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The First Men In The Moon H. G. [Herbert George] Wells

The Giddy Bridge

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JUST for a moment that hostile pause endured. I suppose that both we and the Selenites did some very rapid thinking. My clearest impression was that there was nothing to put my back against, and that we were bound to be surrounded and killed. The overwhelming folly of our presence there loomed over me in black, enormous reproach. Why had I ever launched my self on this mad, inhuman expedition?

Cavor came to my side and laid his hand on my arm. His pale and terrified face was ghastly in the blue light.

"We can't do anything," he said. "It's a mistake. They don't understand. We must go. As they want us to go."

I looked down at him, and then at the fresh Selenites who were coming to help their fellows. "If I had my hands free - "

"It's no use," he panted.


"We'll go."

And he turned about and led the way in the direction that had been indicated for us.

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I followed, trying to look as subdued as possible, and feeling at the chains about my wrists. My blood was boiling. I noted nothing more of that cavern, though it seemed to take a long time before we had marched across it, or if I noted anything I forgot it as I saw it. My thoughts were concentrated, I think, upon my chains and the Selenites, and particularly upon the helmeted ones with the goads. At first they marched parallel with us, and at a respectful distance, but presently they were overtaken by three others, and then they drew nearer, until they were within arms length again. I winced like a beaten horse as they came near to us. The shorter, thicker Selenite marched at first on our right flank, but presently came in front of us again.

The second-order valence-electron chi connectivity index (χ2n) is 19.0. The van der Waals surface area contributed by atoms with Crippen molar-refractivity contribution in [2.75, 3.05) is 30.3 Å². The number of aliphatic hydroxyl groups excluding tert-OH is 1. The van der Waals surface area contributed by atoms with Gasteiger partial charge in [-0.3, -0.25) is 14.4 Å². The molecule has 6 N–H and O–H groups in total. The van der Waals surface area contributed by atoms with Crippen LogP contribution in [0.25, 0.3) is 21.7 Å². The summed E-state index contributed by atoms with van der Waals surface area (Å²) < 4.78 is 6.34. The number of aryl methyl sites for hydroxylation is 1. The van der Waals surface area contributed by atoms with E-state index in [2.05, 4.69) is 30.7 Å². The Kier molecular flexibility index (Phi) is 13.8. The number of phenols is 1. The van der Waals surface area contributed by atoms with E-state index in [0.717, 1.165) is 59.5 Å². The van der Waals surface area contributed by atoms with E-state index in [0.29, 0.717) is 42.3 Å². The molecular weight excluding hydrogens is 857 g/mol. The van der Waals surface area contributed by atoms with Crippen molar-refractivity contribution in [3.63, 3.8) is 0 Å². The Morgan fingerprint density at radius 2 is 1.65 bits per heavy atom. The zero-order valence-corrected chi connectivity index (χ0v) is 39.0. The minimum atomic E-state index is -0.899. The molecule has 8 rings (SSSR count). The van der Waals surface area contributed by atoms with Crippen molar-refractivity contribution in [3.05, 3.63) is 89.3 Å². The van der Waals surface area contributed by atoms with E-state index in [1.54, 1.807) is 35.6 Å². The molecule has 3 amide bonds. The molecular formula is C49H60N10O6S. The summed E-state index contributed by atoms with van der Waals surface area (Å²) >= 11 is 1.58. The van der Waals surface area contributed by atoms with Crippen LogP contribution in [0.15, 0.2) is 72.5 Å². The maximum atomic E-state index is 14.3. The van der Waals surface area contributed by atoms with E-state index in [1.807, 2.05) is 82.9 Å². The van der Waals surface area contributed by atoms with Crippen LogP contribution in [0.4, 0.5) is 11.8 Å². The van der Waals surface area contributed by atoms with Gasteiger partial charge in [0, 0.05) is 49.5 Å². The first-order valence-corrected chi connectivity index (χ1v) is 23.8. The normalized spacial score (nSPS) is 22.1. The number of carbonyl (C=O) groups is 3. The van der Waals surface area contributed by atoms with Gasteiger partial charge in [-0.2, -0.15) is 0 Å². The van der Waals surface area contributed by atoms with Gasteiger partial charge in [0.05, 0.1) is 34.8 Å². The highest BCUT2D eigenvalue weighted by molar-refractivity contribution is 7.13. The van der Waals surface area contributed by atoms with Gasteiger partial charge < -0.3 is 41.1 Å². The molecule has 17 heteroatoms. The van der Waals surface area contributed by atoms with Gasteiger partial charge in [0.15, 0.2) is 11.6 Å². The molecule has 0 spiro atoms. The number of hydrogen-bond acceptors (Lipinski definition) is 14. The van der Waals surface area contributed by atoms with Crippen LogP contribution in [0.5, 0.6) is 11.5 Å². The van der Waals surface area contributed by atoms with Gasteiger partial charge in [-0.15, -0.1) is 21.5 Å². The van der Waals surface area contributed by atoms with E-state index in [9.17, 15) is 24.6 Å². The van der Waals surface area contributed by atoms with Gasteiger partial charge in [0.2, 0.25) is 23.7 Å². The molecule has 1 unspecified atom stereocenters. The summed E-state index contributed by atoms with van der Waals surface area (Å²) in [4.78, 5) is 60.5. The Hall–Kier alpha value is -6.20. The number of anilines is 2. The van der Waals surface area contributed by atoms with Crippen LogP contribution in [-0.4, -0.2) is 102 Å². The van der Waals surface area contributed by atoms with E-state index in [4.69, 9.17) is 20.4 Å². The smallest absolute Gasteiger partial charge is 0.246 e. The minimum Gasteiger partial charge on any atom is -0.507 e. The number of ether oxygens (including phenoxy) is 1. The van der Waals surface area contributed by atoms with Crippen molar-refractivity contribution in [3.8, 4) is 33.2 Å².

How well the picture of that grouping has bitten into my brain; the back of Cavor's downcast head just in front of me, and the dejected droop of his shoulders, and our guide's gaping visage, perpetually jerking about him, and the goad-bearers on either side, watchful, yet open-mouthed - a blue monochrome. And after all, I do remember one other thing besides the purely personal affair, which is, that a sort of gutter came presently across the floor of the cavern, and then ran along by the side of the path of rock we followed. And it was full of that same bright blue luminous stuff that flowed out of the great machine. I walked close beside it, and I can testify it radiated not a particle of heat. It was brightly shining, and yet it was neither warmer nor colder than anything else in the cavern.

Clang, clang, clang, we passed right under the thumping levers of another vast machine, and so came at last to a wide tunnel, in which we could even hear the pad, pad, of our shoeless feet, and which, save for the trickling thread of blue to the right of us, was quite unlit. The shadows made gigantic travesties of our shapes and those of the Selenites on the irregular wall and roof of the tunnel. Ever and again crystals in the walls of the tunnel scintillated like gems, ever and again the tunnel expanded into a stalactitic cavern, or gave off branches that vanished into darkness.

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The First Men In The Moon
H. G. [Herbert George] Wells

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